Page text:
Logging into Allegro will automatically give you access to the Knowledge Portal, so you won’t have to worry about saving separate links or separate user credentials to connect with this education and support content.

The Knowledge Portal will be live in the coming weeks, so look for its launch announcement soon.

Thank you for being part of the Allegro Community!

CUNA Mutual Group is now TruStage
It’s official — CUNA Mutual Group is now TruStage™!

We’re excited to present our company to you under a unified brand name that reflects our entire organization and what we do. The TruStage name underscores CUNA Mutual Group’s longstanding purpose, mission, and ongoing commitment to you as well as your members and customers. While most of CUNA Mutual Group’s individual products and teams are now transitioned to this single TruStage brand, we will continue to operate with the Integrated Lending Technologies (ILT) and Allegro brand names while we prepare to make the TruStage transition in the months to come.

Learn what’s new and what’s next
We will continue to deliver the products and capabilities you know and trust. You’ll work with the same teams you rely on today and will receive the same high level of service you deserve.

No action is needed from you at this time. When we begin to fully align ILT and Allegro with the TruStage brand, we will provide guidance and resources to help make the transition as easy for your organization as possible.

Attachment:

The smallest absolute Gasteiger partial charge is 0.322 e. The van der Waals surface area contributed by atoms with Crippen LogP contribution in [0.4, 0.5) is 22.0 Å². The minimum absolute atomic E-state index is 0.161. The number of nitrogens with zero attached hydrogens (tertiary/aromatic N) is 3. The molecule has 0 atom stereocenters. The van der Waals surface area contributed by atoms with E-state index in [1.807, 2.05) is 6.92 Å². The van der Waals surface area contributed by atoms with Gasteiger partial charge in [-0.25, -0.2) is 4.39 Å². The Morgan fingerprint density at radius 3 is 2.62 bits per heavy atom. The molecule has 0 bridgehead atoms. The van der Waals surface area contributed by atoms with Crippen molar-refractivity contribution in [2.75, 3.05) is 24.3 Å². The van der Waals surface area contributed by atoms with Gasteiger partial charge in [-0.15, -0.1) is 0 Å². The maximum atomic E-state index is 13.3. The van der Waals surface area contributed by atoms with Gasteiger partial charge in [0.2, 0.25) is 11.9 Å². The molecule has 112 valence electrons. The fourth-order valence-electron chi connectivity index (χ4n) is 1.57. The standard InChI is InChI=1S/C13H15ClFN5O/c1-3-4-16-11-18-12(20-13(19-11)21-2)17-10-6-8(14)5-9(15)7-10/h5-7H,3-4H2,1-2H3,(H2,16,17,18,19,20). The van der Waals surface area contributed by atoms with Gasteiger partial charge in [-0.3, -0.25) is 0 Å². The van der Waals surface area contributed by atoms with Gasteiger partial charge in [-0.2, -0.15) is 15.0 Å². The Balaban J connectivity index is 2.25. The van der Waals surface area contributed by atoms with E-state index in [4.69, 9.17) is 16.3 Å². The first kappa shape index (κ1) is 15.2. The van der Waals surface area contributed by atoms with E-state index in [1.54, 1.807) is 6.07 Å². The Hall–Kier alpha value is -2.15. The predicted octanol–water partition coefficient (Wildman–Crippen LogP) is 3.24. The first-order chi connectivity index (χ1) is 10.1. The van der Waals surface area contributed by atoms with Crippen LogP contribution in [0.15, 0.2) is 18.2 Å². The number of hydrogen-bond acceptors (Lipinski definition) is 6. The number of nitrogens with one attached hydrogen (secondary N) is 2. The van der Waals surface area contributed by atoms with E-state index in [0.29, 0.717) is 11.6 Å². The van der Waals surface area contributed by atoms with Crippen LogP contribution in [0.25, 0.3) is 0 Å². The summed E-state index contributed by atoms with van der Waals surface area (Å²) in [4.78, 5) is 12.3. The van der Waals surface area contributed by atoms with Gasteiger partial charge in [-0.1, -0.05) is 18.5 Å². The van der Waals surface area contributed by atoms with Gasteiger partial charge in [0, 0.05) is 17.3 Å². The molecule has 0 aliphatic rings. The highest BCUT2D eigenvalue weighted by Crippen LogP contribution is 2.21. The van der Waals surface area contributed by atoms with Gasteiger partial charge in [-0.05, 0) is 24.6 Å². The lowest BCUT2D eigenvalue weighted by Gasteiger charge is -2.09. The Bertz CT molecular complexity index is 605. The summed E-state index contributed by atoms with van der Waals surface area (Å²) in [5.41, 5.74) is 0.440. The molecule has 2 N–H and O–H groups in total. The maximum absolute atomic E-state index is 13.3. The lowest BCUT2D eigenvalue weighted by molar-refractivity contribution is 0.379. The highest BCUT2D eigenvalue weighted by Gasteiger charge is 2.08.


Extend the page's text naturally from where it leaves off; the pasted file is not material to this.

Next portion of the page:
Please check out our updated Rebranding Support Hub to find information on what’s new and guidance on any action you may need to take in the future to align with the TruStage brand. This is your one-stop shop for everything related to the brand change.

As TruStage, we’ll continue to support our valued clients as we always have. We look forward to continuing our work with you to help your institution grow and serve your community.

Please reach out to if you have any immediate questions.


Upcoming Holidays
ILT will be closed on Tuesday, July 4, for Independence Day, but our emergency services will be open 24/7. If your issue is urgent, please contact us by phone 801.581.9500.

Preparing for the Operational Impacts of AI
On November 30, 2022, ChatGPT, an artificial intelligence chatbot, was launched by OpenAI. By January of 2023, Chat GPT reached an estimated monthly active user count of 100 million, making it the fastest-growing consumer application in history.[1] ChatGPT has found its footing in numerous industries and with its arrival comes concerns manifested by its far-reaching potential.  Fintechs, banks, and credit union are among the players seeking to find the proper balance of incorporating machine learning and artificial intelligence into their service cycles by mitigating cybersecurity threats, better identifying fraud, and supplementing resources to manage the burgeoning number of customer service tickets.